In of itself, one Factor V Leiden mutation increases your risk of getting a DVT (without a vein procedure) 7 times compared to a patient without a heterozygous mutation (one gene). If you inherited a gene from each parent - also known as a homozygous state - you are 80 times more likely to get a DVT. Either way, we treat a lot of patients who may have Factor V that we don't routinely check for - the incidence of DVT after sclerotherapy is low. We only check for mutations in patients who have had a DVT spontaneously - no obvious reason why they got a DVT.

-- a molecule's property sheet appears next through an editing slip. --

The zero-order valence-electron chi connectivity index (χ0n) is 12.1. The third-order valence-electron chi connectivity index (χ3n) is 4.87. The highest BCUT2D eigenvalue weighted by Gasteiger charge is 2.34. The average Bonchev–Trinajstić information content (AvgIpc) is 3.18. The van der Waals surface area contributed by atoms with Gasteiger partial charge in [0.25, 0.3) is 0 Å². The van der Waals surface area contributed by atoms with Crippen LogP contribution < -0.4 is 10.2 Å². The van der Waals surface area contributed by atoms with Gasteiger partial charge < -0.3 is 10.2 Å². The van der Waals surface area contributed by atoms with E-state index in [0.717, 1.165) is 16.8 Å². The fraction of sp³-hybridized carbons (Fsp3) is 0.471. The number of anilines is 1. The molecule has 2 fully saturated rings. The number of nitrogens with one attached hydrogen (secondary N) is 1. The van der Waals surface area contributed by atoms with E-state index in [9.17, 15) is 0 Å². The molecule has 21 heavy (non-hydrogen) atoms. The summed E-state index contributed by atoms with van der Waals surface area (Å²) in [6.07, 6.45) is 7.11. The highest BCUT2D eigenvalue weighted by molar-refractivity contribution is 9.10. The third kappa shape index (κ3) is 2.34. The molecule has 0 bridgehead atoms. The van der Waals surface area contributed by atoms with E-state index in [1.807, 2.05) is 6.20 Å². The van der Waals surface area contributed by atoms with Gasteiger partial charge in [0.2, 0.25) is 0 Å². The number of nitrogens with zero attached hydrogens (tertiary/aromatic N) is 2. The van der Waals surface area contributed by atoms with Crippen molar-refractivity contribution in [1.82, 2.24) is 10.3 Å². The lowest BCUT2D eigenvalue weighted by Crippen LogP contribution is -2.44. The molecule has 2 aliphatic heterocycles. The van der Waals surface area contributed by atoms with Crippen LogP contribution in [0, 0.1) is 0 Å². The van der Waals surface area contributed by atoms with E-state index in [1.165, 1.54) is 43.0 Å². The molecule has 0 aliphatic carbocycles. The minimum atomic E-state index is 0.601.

It looks from the picture that you need foam sclerotherapy in the lower leg. Consult a board certified vein specialist - credentials from the American Board of Venous and Lymphatic Medicine (previously called Phlebology). Read about DVT and watch videos about sclerotherapy on the link below.
Even with a factor V Leiden deficiency, the veins that you show can be treated safely. You seem to have a combination of spider and blue reticular veins and the lower calf veins may be varicosities. It is hard to tell from the photo. You should see a vein specialist for a full venous evaluation including a venous reflux ultrasound.